A 37-square-kilometer solar park so large that it can be seen from space, with over seven million photovoltaic panels, and funding of $4 billion. In Africa? Impossible? Not anymore.
Thirty international infrastructure developers got behind this project, investing in Egypt’s massive Benban solar park, which will be the largest in the world upon completion. Among the investors is Africa50, established by the African Development Bank.
Africa50 is an independent infrastructure fund, focused on high-impact projects mostly in the energy and transport sectors. The investment vehicle contributes to Africa’s growth by developing and investing in bankable projects, catalyzing public sector capital and mobilizing private sector funding.
Africa50’s investment in Egypt’s 1.5 GW solar park in the Aswan desert is a prime example.
The solar energy potential in Egypt, a country known for year-round sunny days, has long tempted investors. But the high cost of solar plants led the government to favor climate-warming fossil fuels, accounting for 90% of its power generation.
Now that the prices of its components have fallen, solar energy has become competitive, allowing Benban to become a reality. In 2017, Africa50 joined investors Norfund and Scatec Solar to reach financial close for six of the 32 utility scale solar power plants in the complex, totaling 390 MW.
The Benban project, providing clean energy to hundreds of thousands of households, will help Egypt to reach its target of generating 20% of its power from renewable sources by 2022. It has put Egypt on the map as a major solar player in Africa and has set a precedent for using North Africa’s ample solar resources to provide power while meeting climate change commitments.
The solar power project has also demonstrated Africa50’s ability to act as a bridge between the private sector and governments to deliver more projects more quickly and help narrow Africa’s infrastructure gap.
Africa50 is one of the largest contributors to the Benban park. With a 25% stake, the investment platform contributed equity to fund construction, alongside Scatec Solar and Norfund, which helped leverage total funding of around $450 million from the European Bank for Reconstruction and Development (EBRD), the Dutch Development Bank FMO, the Green Climate Fund, the Islamic Development Bank, and the Islamic Corporation for the Development of the Private Sector.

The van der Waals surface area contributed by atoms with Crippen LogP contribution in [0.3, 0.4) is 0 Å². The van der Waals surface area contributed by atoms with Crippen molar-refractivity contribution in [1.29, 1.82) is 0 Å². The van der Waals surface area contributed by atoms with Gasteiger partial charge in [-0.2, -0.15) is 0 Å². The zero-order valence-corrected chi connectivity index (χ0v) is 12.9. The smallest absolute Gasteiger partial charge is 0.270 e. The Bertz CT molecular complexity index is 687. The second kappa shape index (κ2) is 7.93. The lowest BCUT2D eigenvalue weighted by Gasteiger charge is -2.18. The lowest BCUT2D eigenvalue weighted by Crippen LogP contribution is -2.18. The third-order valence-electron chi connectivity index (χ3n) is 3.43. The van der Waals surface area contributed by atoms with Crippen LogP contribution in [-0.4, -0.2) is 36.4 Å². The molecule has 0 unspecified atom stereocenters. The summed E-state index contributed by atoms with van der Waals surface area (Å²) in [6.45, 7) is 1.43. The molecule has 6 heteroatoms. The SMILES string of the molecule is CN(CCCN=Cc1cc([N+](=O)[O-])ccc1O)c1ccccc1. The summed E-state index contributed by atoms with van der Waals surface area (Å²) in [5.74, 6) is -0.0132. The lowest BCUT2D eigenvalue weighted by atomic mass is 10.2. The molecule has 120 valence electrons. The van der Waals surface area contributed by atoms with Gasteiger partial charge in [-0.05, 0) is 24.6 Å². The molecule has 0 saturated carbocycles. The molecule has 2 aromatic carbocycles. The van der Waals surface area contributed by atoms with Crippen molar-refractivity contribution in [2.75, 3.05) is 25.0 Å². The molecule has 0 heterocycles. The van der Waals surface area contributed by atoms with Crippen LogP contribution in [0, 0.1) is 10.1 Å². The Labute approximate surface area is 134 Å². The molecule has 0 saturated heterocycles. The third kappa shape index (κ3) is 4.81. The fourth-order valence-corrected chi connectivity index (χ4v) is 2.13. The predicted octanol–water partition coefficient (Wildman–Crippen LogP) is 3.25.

“Benban is a good example of how we use early stage project development expertise and financing to rapidly bring projects to financial close and then add equity to encourage broader financing,” said Alain Ebobissé, Africa50 CEO.
“Benban is also the first of our dozen active projects to become fully operational and is now delivering clean energy to Egyptian people and businesses,” he added.
The plants are supported by 25-year power purchase agreements with the Egyptian Electricity Transmission Company (EETC) under Egypt’s Feed-in Tariff program, backstopped by a sovereign guarantee. Access roads and interconnection facilities were funded collectively by the Benban project developers under a cost-sharing agreement with EETC and the New and Renewable Energy Agency.
The development impact of Benban is tremendous. Africa50’s six plants alone created about 1,000 construction jobs (out of 4,500 total jobs) and a quarter of the 250 permanent operations positions.
In 2019, when the plants were operational, they started producing about 870 GW hours of power annually, providing clean energy for over 400,000 households and avoiding 350,000 tons of CO₂ emissions that would have been produced from non-renewable sources.
The consortium is also pioneering the use of bifacial solar modules, capturing the sun from both sides of the panel to increase generation.
The innovations of the Benban project could provide valuable insights for the Desert to Power program, led by the African Development Bank. Desert to Power, with which Africa50 is associated, aims to develop 10 GW of solar power across the Sahel by 2025 and supply 250 million people with green electricity, including in some of the world’s poorest countries.
Moreover, Benban’s links to the infrastructure of the Aswan Dam will help combine hydro, wind, and solar power, a model for other African regions.
The landmark Benban project is an example of a fundamental change in the way an African country can provide power to its people.
For decades, the Egyptian government had built and operated most power plants and was spending more on electricity subsidies than it was on education, healthcare, and social welfare combined.
Benban proves that, with the right regulatory regime and cost structure, the private sector, supported by partners such as Africa50, can make solar power attractive, allowing governments to focus on other pressing priorities.
Indeed, in the time of COVID-19, partners such as Africa50 can play a key role in leveraging private finance to free up government budgets across the continent to deploy resources to fight the pandemic.
ADB Approves $73 Million Package to Develop Waste-to-Energy Facility in Maldives
The Asian Development Bank (ADB) has approved a $73.39 million concessional loan and grant to the Government of Maldives to develop a waste treatment facility using waste-to-energy (WTE) technology and disposal infrastructure for the Greater Malé region and neighboring outer islands.